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There is a distinct shift in the relation between the Indian nationalist imaginary and the armed forces.

Just as the white man once took upon himself the burden of civilising Indians, the present government has committed itself to the task of turning Indians into nationalists. The assumption being, of course, that Indians have been insufficiently nationalist till now. And the method identified to accomplish the mission is to inculcate reverence and fear for the armed forces. As the current Chief of Army Staff (COAS) Bipin Rawat has proclaimed, “people have to be afraid of us.” This marks a distinct shift in the relation between the Indian nationalist imaginary and the armed forces. The figure of the soldier has been transformed from that of a servant of the people, paid with public money for protecting the nation, to that of a pedagogue giving citizens lessons in nationalism.

The latest instance of military worship has been a request from the Vice Chancellor (VC) of Jawaharlal Nehru University (JNU), M Jagadesh Kumar, to procure an Indian Army tankfor display in the campus. He plans to install it at a prominent spot to instil nationalist feelings among students and remind them “constantly” of “the great sacrifices and valour of theIndian Army.” His request was directed at union ministersV K Singh and Dharmendra Pradhan gracing the Kargil Vijay Diwas celebrations—the first ever in JNU. This proposal follows a series of ingenuous formulae meant to transform “seditious” students into patriots. About a year ago, former HumanResource Deve­lopment Minister Smriti Irani insisted on installing national flags in all central universities. She soon learnt that one such flag has been flying in JNU for a long time. Disappointed, she then floated the idea of inviting militaryofficers to lecture students on nationalism. But as luck would have it, she was soon asked to focus on textiles instead. Itgoes without saying that the present government has littleunderstanding of what universities are meant for. But thediscursive shift that has transformed soldiers into demigods is far more alarming. If pushed, it has the potential to threaten democratic institutions.

There is nothing new in the figure of the soldier standing as a metaphor for patriotism. But Indian nationalism, given its anti-colonial origins, remained uncomfortable with the armed forces it inherited from colonial rulers. In the early years ofindependence, it was, in fact, projected as a purely professional force under strict civilian control. The ideal nationalistremained either the khadi-clad satyagrahi or the death-defying revolutionary. Today, both have been replaced with the soldier.

Former Prime Minister Lal Bahadur Shastri floated theslogan “Jai Jawan, Jai Kisan” during the Indo–Pak war in 1965. It was meant to enthuse soldiers demoralised by the 1962Sino–Indian war. But the jawan was placed alongside the kisan as an ideal servant of the nation. By the time the slogan was extended to “Jai Jawan, Jai Kisan, Jai Vigyan” by Prime Minister Atal Bihari Vajpayee, Indian nationalism had become synonymous with hyper-militarism. The nuclear tests at Pokhran in 1998 provided the context this time, audaciously announcing India’s arrival as a full-fledged nuclear weapons state. Between the two slogans, a war had been fought in 1971 and the first nuclear tests had been conducted in 1974. But, by the late-1990s, even the hollow pretence of India’s commitment to peace and disarmament was given up. Unsurprisingly, army tanks as a pedagogic tool have been invoked while commemorating the Kargil war of 1999.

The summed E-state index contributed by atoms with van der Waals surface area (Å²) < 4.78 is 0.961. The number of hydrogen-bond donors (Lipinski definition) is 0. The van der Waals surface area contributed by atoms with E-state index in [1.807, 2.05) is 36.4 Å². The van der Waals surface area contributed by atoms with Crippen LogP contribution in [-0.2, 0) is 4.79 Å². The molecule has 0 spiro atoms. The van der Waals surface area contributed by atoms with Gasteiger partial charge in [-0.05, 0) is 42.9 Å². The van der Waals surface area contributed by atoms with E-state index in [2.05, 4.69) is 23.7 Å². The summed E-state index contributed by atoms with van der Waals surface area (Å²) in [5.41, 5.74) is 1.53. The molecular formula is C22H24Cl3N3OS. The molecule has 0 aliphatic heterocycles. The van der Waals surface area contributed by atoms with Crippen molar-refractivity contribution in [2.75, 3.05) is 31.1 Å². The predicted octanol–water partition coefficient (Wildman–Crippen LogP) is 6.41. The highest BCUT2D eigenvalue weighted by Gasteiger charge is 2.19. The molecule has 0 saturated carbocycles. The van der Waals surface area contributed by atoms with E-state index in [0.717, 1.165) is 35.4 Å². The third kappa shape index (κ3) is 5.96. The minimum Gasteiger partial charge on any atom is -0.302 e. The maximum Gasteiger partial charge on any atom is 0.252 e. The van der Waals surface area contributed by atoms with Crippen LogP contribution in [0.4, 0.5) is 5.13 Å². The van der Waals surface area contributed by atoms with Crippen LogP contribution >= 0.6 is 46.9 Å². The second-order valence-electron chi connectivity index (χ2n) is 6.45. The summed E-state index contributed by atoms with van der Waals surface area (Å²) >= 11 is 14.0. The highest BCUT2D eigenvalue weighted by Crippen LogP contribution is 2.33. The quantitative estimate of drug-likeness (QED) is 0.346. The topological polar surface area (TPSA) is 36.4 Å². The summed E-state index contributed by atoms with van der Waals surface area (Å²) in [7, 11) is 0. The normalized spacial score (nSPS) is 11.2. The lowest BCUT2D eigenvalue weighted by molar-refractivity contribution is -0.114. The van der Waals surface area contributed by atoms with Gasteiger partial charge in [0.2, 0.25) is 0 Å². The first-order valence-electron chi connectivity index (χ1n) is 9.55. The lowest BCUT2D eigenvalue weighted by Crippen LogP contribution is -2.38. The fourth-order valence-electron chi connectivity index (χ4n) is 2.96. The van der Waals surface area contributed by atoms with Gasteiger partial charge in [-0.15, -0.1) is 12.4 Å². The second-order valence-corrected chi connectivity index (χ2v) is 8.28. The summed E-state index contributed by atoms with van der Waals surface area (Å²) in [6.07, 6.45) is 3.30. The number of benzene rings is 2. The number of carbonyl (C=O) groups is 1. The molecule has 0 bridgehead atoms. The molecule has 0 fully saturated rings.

Today, celebration of military personnel as ideal nationalists has also accompanied political interference in the functioning of the armed forces. Two officers were superseded in the appointment of the current COAS Bipin Rawat. While out-of-turn promotions of political favourites are not new—one is reminded of Arun Vaidya’s appointment to the same post during Indira Gandhi’s time—the leverage given to the present army chief to make public pronouncements without restraint is exceptional indeed. His shocking statements justifying, for example, the use of human shields in Kashmir have attracted no censure. In fact, public criticisms have only elicited counter-charges ofanti-nationalism.

An army tank has existed inside the North Bengal University campus for more than 40 years. However, the symbolismthere is entirely different. It is a Pakistan army tank captured during the 1971 Bangladesh Liberation War by the Indian Army. It celebrates India’s military victory over an externalenemy. But the JNU VC has asked for an Indian Army tankinside a university widely slandered by today’s self-proclaimed nationalists as an anti-national bastion. If there is still any doubt about its implications, the speeches of some of theother guests of honour at the Kargil celebrations in JNU quickly dispel them. Ex-cricketer Gautam Gambhir declared that civilians have no right to question the army. Writer Rajiv Malhotra described the event as a celebration not only of “taking over Kargil in the external war, but also of taking over JNU in the internal war.” Retired army officer G D Bakshi declaredthat they must not stop with the capture of JNU, but should now attack the “fortresses” of Jadavpur University andHyderabad Central University. These were statements voiced in a public function in the presence of the VC. It is clear thattoday, under the current dispensation, the celebration ofmilitarism and its projection as the highest expression ofnationalism has reached its maturity since its turn-of-the-century inflections.